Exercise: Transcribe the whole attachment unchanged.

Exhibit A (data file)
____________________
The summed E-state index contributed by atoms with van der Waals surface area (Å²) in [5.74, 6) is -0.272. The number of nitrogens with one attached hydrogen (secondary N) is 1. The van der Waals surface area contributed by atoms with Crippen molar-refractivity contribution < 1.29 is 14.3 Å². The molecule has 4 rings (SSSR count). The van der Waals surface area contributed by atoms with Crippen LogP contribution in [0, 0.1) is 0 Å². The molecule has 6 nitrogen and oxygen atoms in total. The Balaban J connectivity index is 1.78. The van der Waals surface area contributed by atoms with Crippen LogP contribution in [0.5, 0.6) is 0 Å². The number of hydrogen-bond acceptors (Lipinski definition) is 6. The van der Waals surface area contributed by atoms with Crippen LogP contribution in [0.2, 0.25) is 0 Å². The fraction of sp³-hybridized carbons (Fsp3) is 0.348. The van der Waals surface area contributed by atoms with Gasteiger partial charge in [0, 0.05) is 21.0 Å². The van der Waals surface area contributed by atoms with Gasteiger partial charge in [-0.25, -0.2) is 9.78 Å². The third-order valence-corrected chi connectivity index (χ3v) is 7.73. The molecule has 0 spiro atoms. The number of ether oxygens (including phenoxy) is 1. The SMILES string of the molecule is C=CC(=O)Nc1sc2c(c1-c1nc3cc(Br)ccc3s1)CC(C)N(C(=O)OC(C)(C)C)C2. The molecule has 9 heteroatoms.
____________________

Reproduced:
The summed E-state index contributed by atoms with van der Waals surface area (Å²) in [5.74, 6) is -0.272. The number of nitrogens with one attached hydrogen (secondary N) is 1. The van der Waals surface area contributed by atoms with Crippen molar-refractivity contribution < 1.29 is 14.3 Å². The molecule has 4 rings (SSSR count). The van der Waals surface area contributed by atoms with Crippen LogP contribution in [0, 0.1) is 0 Å². The molecule has 6 nitrogen and oxygen atoms in total. The Balaban J connectivity index is 1.78. The van der Waals surface area contributed by atoms with Crippen LogP contribution in [0.5, 0.6) is 0 Å². The number of hydrogen-bond acceptors (Lipinski definition) is 6. The van der Waals surface area contributed by atoms with Crippen LogP contribution in [0.2, 0.25) is 0 Å². The fraction of sp³-hybridized carbons (Fsp3) is 0.348. The van der Waals surface area contributed by atoms with Gasteiger partial charge in [0, 0.05) is 21.0 Å². The van der Waals surface area contributed by atoms with Gasteiger partial charge in [-0.25, -0.2) is 9.78 Å². The third-order valence-corrected chi connectivity index (χ3v) is 7.73. The molecule has 0 spiro atoms. The number of ether oxygens (including phenoxy) is 1. The SMILES string of the molecule is C=CC(=O)Nc1sc2c(c1-c1nc3cc(Br)ccc3s1)CC(C)N(C(=O)OC(C)(C)C)C2. The molecule has 9 heteroatoms.